Turning to the case at hand, the Court found the fee served a dual purpose – financing treatment of solid pollutants in storm and surface water runoff, as well as supplementing general revenue-raising efforts by shifting funding of those activities already provided from the city’s general and street funds to a charge-based system that augments the city’s general fund.  The Court concluded that the “minimal” regulatory purpose was far outweighed by its revenue-raising features.  In fact, there was no effective regulation of discharge from an individual parcel (aside from the ordinance’s credit scheme).  The background of the challenged ordinance shows its primary rationale was revenue raising and thus violates Bolt by allowing the city to supplement its existing revenue streams by redefining a governmental activity as a “service” for which a user fee may be charged.  Moreover, there was no relationship or proportionality between the service and the fee – rather the charge resulted in a benefit to the general public.  While larger parcels were more susceptible to proportionality under the city’s fee schedule, the bulk of parcels in the city (83%) were single family residential lots for which a uniform single charge was imposed.  Finally, the ordinance in this case, as in Bolt, was compulsory and effectively enforced through various means.  Given these attributes, the ordinance was deemed to be a tax and thus invalid without a popular vote.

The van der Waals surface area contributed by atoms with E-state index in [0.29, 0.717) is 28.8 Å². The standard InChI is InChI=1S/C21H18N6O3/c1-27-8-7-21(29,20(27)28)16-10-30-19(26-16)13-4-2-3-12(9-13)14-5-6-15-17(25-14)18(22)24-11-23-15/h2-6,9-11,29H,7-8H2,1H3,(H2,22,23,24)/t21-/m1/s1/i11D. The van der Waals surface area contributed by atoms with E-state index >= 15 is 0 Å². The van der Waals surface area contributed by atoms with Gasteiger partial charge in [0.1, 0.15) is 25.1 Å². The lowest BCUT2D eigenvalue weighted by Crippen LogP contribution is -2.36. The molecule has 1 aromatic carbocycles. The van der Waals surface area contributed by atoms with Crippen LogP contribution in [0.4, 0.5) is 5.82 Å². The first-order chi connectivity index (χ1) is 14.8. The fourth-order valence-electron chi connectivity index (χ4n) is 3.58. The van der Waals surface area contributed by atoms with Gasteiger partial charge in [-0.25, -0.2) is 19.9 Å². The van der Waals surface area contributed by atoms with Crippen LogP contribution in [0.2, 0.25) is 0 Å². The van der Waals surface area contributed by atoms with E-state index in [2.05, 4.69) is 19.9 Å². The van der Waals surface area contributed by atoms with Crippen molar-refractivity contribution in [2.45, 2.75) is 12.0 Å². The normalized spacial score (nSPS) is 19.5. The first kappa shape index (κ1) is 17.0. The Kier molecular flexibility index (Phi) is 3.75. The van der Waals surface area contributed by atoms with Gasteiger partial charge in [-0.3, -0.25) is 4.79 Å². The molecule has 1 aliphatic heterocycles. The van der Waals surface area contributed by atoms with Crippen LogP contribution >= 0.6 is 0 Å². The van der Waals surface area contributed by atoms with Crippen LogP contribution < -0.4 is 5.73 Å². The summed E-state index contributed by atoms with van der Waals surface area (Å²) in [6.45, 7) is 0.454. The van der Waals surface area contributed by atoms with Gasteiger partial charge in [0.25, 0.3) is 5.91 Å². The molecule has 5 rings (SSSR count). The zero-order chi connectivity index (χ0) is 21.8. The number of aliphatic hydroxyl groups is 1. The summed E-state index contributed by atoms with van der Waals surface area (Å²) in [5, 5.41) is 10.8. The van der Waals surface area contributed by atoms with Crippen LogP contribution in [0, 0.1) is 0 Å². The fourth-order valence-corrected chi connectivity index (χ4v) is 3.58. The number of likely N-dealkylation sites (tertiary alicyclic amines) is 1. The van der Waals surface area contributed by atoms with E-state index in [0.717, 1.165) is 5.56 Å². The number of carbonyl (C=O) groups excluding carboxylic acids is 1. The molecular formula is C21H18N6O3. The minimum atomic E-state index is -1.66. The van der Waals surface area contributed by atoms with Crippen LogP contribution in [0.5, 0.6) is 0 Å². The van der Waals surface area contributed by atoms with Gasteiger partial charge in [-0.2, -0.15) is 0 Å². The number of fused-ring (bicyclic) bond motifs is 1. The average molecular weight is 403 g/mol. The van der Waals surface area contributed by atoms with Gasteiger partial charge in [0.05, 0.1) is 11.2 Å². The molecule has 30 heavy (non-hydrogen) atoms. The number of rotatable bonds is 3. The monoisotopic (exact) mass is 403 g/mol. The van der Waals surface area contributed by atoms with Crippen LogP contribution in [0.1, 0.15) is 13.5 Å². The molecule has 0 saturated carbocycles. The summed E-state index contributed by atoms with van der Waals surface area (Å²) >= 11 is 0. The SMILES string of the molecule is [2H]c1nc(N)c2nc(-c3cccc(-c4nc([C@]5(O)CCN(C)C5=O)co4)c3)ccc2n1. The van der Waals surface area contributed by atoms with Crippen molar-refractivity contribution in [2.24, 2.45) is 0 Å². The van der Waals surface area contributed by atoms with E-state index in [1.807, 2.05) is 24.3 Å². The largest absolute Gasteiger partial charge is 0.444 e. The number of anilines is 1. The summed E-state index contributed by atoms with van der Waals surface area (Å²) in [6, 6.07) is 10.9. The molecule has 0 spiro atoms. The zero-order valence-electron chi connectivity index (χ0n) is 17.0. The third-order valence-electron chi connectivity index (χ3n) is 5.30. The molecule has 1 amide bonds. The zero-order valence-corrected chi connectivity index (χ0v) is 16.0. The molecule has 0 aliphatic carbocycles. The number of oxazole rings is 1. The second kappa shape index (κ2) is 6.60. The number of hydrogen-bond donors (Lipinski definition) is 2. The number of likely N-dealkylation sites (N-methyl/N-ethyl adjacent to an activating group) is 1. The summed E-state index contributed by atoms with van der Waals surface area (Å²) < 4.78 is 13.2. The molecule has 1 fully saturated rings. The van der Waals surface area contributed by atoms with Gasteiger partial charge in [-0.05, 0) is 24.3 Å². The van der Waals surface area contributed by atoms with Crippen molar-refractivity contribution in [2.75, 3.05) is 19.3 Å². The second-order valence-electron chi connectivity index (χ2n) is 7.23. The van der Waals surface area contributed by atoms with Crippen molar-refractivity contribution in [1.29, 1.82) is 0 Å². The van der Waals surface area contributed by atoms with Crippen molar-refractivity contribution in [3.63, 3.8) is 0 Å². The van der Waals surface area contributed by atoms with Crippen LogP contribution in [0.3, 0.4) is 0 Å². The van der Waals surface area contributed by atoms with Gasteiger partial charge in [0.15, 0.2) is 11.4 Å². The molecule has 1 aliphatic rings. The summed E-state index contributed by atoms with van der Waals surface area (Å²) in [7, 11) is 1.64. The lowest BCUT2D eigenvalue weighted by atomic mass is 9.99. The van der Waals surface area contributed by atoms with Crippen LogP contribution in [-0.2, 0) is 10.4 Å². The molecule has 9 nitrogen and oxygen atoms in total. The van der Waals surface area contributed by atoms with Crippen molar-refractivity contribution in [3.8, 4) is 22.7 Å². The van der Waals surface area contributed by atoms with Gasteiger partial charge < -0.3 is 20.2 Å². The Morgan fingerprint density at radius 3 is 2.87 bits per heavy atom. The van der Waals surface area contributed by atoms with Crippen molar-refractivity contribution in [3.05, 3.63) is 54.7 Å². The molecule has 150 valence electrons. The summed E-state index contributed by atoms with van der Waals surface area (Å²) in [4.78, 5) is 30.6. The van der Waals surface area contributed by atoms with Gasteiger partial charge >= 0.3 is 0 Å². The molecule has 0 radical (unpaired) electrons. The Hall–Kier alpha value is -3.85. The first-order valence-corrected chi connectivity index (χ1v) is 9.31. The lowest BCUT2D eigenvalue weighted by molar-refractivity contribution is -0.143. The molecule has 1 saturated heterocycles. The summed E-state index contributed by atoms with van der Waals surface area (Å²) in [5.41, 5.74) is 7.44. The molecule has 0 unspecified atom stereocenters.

This case deals with the details of property tax limitation measures, which differ from state to state.  As a matter of logic, the case makes a great deal of sense and distinguishes fees from taxes. County of Jackson vs. City of Jackson 2013 WL 3957695 (Mich App).